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or Passive Counseling?
speaking, counseling can be divided into two camps; passive and active.
is important in all approaches to counseling for the client and counselor to get
along and in particular, for the client to feel that the counselor may be
helpful in mitigating distress. However, in passive approaches to counseling, it
is the relationship that is paramount to the outcome.
passive approaches to counseling, the counselor provides a safe and inviting
environment wherein the client can explore feelings, behaviour and attitudes.
The more passive the process, the less likely the counselor will add much
to the exploration or content, save from reflecting back points of interest to
the client or asking the client to go to greater depth on a particular theme.
The theory is that as the client gains comfort in the self-exploration and feels
safe in terms of the therapeutic relationship with the counselor, the more that
will be naturally disclosed, particularly untoward memories or circumstances
that are at the root of the client’s distress. As these distressing
recollections or circumstances are then disclosed, the client gains opportunity
to reflect upon them more openly and thus gain insight and control of these
matters affecting his or her life. Passive approaches to counseling generally
take months to years to be helpful and is well suited to persons who may have
been traumatized by life events where bringing those events to the foreground is
intimidating. It is also well suited to persons who tend to balk at the input of
others, seemingly well defended against the direct opinions of others. Passive
approaches to counseling are also well suited to persons seeking longer-term
emotional support as they cope with and manage on-going life problems.
it is helpful for the client and counselor to get along, with active approaches
to counseling, it is not a fundamental requirement per se. In active approaches
to counseling it is the belief by the client that the counselor holds
specialized knowledge and skills and can thus direct the client to relief of
distress that is paramount.
active approaches to counseling, the client seeks a counselor to advise and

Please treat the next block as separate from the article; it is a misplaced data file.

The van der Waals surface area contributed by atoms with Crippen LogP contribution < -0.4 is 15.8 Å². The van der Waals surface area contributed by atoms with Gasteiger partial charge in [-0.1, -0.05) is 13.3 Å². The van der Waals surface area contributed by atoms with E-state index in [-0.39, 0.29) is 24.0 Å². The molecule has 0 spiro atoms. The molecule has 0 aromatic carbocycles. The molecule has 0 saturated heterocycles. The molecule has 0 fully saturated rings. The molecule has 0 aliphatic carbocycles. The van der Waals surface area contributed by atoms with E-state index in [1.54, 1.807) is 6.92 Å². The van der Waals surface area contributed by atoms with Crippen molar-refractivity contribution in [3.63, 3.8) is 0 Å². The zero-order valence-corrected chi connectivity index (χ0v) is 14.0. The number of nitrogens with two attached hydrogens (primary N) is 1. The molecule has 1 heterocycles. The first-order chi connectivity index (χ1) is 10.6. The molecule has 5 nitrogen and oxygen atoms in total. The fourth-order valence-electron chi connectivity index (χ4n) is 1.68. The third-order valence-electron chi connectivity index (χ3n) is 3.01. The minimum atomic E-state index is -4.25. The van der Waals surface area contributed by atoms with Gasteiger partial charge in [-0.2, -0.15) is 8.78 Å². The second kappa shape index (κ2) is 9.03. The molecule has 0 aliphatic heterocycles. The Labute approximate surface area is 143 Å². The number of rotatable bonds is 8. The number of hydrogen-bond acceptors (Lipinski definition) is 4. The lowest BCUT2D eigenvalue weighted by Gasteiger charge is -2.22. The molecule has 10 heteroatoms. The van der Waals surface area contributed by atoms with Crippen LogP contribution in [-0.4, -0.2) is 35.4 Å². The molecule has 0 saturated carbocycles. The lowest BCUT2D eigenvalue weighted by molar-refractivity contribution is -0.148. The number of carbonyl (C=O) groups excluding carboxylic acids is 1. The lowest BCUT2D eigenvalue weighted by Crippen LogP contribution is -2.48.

direct, or provide guidance to mitigate the presenting problem. The more active
the counseling, the more likely the counselor will control the process, asking
questions, directly addressing issues of concern and probing for matters the
client may not voluntarily disclose. The theory here is that the counselor, by
directly probing for and exposing issues of concern, can more readily address
the issues with direct guidance. Further, there is likely a belief held by the
counselor, that no matter how comfortable a client feels in the counseling
context the client still will not easily or readily disclose distressful
recollections or circumstances. Hence it is better to ask questions forthrightly
then develop a long-term therapeutic relationship conducive to disclosure and
wait. Active approaches to counseling generally takes weeks to a few months to
be helpful and is well suited to persons seeking more immediate solutions and
who are open to direct feedback and guidance. Length of counseling may be longer
if the client is reluctant to follow the directives or guidance of the counselor
or only partially heeds the direction of the counselor. Active approaches to
counseling is also better suited to persons who are not looking for longer-term
emotional support, but who are seeking to change current conditions of distress.
passive approaches to counseling developed out of psychoanalytic traditions
where the client would explore formative experiences and come to realize how
those experiences shaped their lives. Upon such recognition, the clients are
then presumably able to recognize and develop their own solutions to problems.
approaches to counseling, developed from cognitive and behavioural schools of
psychology where the psychologist would track behaviour and thoughts to then
interrupt the dysfunctional behaviour or thoughts and replace with more
functional behaviour or thoughts. From a social work perspective, active
approaches also developed from an intent to alter social situations or
structures thought to give rise to problems of relationships, thus distressing
Passive or active? Depends on whether the client is seeking emotional support and a deeper understanding of the root of their distress, or to directly and quickly relieve distress that is undermining one’s well-being and social functioning.
Direnfeld, MSW, RSW
Call Gary for your next conference and for expert opinion on family matters. Services include counselling, mediation, assessment, assessment critiques and workshops.
For information on Direnfeld's book, Raising Kids Without Raising Cane, click here.
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